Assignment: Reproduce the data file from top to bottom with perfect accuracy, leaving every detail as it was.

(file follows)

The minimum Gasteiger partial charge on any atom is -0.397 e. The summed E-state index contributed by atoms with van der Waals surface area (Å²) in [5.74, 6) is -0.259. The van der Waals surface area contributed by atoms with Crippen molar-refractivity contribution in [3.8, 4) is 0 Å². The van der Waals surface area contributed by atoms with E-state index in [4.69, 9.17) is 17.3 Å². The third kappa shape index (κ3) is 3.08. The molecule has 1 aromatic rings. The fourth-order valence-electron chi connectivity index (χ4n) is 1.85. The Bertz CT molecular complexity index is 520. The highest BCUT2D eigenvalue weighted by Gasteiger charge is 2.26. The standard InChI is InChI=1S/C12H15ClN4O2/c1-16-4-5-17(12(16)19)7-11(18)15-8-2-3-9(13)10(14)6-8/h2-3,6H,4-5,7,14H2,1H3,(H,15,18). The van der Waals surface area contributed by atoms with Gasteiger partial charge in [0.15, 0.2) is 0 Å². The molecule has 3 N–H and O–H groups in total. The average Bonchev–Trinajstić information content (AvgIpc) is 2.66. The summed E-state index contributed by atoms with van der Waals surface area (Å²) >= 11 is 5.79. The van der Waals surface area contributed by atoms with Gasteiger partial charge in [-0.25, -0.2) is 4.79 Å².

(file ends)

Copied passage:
The minimum Gasteiger partial charge on any atom is -0.397 e. The summed E-state index contributed by atoms with van der Waals surface area (Å²) in [5.74, 6) is -0.259. The van der Waals surface area contributed by atoms with Crippen molar-refractivity contribution in [3.8, 4) is 0 Å². The van der Waals surface area contributed by atoms with E-state index in [4.69, 9.17) is 17.3 Å². The third kappa shape index (κ3) is 3.08. The molecule has 1 aromatic rings. The fourth-order valence-electron chi connectivity index (χ4n) is 1.85. The Bertz CT molecular complexity index is 520. The highest BCUT2D eigenvalue weighted by Gasteiger charge is 2.26. The standard InChI is InChI=1S/C12H15ClN4O2/c1-16-4-5-17(12(16)19)7-11(18)15-8-2-3-9(13)10(14)6-8/h2-3,6H,4-5,7,14H2,1H3,(H,15,18). The van der Waals surface area contributed by atoms with Gasteiger partial charge in [0.15, 0.2) is 0 Å². The molecule has 3 N–H and O–H groups in total. The average Bonchev–Trinajstić information content (AvgIpc) is 2.66. The summed E-state index contributed by atoms with van der Waals surface area (Å²) >= 11 is 5.79. The van der Waals surface area contributed by atoms with Gasteiger partial charge in [-0.25, -0.2) is 4.79 Å².